Steve Cuchinello was usually part of the group I saw when I was in town—our nearly identical last names had given us a half decade of homeroom together.

“Yeah, still there doing the art thing…sort of, I guess. I'm doing promotional marketing, like press kits and stuff—client work.” I instinctively reached for my phone and its inbox before I caught myself. “I don't really want to think about work right now, though. I'm in town to take it easy.”

“You know,” Ted said, “my dad used to say September was his favorite month. I never understood it, but now I get it.”

I nodded. “It used to have this stigma of school starting—but now it's just really nice weather. The shore trash goes home, and it's just locals.”

“Locals? Hey, BENNY, go home!” Steve shouted, referencing the (BE) Bergen County, (N) Newark, and (NY) New York City residents who spend their summer weekends “down the shore,” supporting our local economy and ruining our reputation.

“Hey man, don't lump me in with those Staten Italians! I'm grandfathered in, and I really do miss it sometimes…though sometimes I think I just miss going to the beach and having my mom cook me dinner. I think I just want summer vacation.”

“Yeah, that'd be nice,” Ted said.

“You are on summer vacation, Ted,” I retorted.

Ted had started an import-export business out of his house. He spent his days…setting his fantasy lineups? No one understood what he did, so we just insisted he didn't do anything.

“I have a real job!” Ted protested. He probably did, but in our defense, it had been a long time since we'd seen him answer his door in anything other than mesh basketball shorts.

“Yeah, yeah, yeah.” I accidentally looked at my phone—it had become a habit even during conversation. There was only an email about routine building maintenance, but it was enough to return some of that anxiety I'd shed by the ocean. “You know what I do miss? I miss the lack of responsibility. I miss being immature.”

“What do you mean?” Steve asked.

“Like…remember when Chris Wasco sold his prayers on eBay?”

“Yeah, of course,” Ted answered. “That was classic.”

“Nothing was better, though,” Steve interjected, “than the time the track team took John Randell's Christmas display and decorated the front of the high school with it.”

“Exactly!” I said, leaning forward. “I miss that. I miss being able to do something dumb and irreverent just because it's funny. That kind of ‘what the hell' attitude we used to have. Everyone's so cautious now—everything has stakes.”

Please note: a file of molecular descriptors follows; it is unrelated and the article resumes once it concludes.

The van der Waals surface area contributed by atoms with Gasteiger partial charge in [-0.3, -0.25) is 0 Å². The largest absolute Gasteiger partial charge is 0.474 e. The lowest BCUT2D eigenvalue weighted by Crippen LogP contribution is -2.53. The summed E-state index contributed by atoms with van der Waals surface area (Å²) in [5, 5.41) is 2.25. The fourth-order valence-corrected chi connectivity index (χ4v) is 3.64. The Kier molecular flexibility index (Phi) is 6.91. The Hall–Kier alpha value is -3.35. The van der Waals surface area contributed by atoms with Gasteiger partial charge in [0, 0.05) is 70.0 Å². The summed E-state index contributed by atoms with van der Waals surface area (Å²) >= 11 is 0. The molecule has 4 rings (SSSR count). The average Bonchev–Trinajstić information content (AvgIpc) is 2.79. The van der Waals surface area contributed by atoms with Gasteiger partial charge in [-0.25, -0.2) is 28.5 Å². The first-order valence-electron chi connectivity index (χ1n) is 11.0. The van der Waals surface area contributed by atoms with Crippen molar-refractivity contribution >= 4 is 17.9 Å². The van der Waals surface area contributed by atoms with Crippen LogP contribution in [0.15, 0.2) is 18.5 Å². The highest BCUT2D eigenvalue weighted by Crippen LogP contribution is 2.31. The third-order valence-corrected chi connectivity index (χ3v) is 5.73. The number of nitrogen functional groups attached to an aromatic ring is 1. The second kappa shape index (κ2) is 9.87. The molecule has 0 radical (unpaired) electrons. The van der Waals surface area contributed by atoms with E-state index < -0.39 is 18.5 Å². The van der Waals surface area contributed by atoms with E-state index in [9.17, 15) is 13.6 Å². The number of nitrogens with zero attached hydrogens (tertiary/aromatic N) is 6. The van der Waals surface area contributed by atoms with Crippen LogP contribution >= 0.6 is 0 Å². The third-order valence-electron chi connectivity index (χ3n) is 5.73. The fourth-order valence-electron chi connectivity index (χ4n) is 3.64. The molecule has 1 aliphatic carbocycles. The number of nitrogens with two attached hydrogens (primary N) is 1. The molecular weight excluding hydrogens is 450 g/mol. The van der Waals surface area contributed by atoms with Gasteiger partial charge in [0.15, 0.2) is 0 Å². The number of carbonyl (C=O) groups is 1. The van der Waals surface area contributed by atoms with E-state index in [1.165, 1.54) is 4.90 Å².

Steve raised his eyebrows knowingly and asked, “Looking to pick another fight with the Amish?”

I had a respectable track record of unorthodox mischief, going all the way back to an unsanctioned comic-book art business I'd operated out of the stairwells of River Plaza Elementary School, although that was ultimately shut down by the infamous Safety Patrol sting operation of '94. But the weird high school feud I'd started with a menacing Amish webmaster was my signature piece.

As a high school junior, I'd discovered a handful of Amish web pages. Struck by the brazen hypocrisy and absurdity of the concept, I started an email feud with an Amish webmaster. Suffice it to say, things got heated, and the whole episode captured the imagination of my classmates for months. I found myself at the center of at least a dozen Amish-themed pranks.

“Ha! I don't know…maybe? I haven't been as proud of a project as that one in a long time.”

“Speaking of, can you believe I have to start planning our ten-year reunion soon?” Ted interjected.

“Who cares about high school reunions?” Steve replied. “I have Facebook. I already know how fat and bald everyone got. The only reason I log in is to see how I'm doing. ‘Beating you, beating you, beating you…huh, Johnny from third-grade soccer camp has a really hot wife and a sweet car? You're blocked!'”

“Yikes. Guess I better start getting ready,” I said with a laugh. “I mean, Steve raises a good point—I really want to win this reunion.”

“You better get on the ball. Designing press kits for fabric softeners doesn't exactly stack up to John McLaughlin practicing international law in Brussels with some hot Belgian chick and a Mercedes SLS.”

“McLaughlin? He seemed like the kind of guy who'd need a lawyer before being one.”

“I guess he switched sides of the bench,” Steve joked.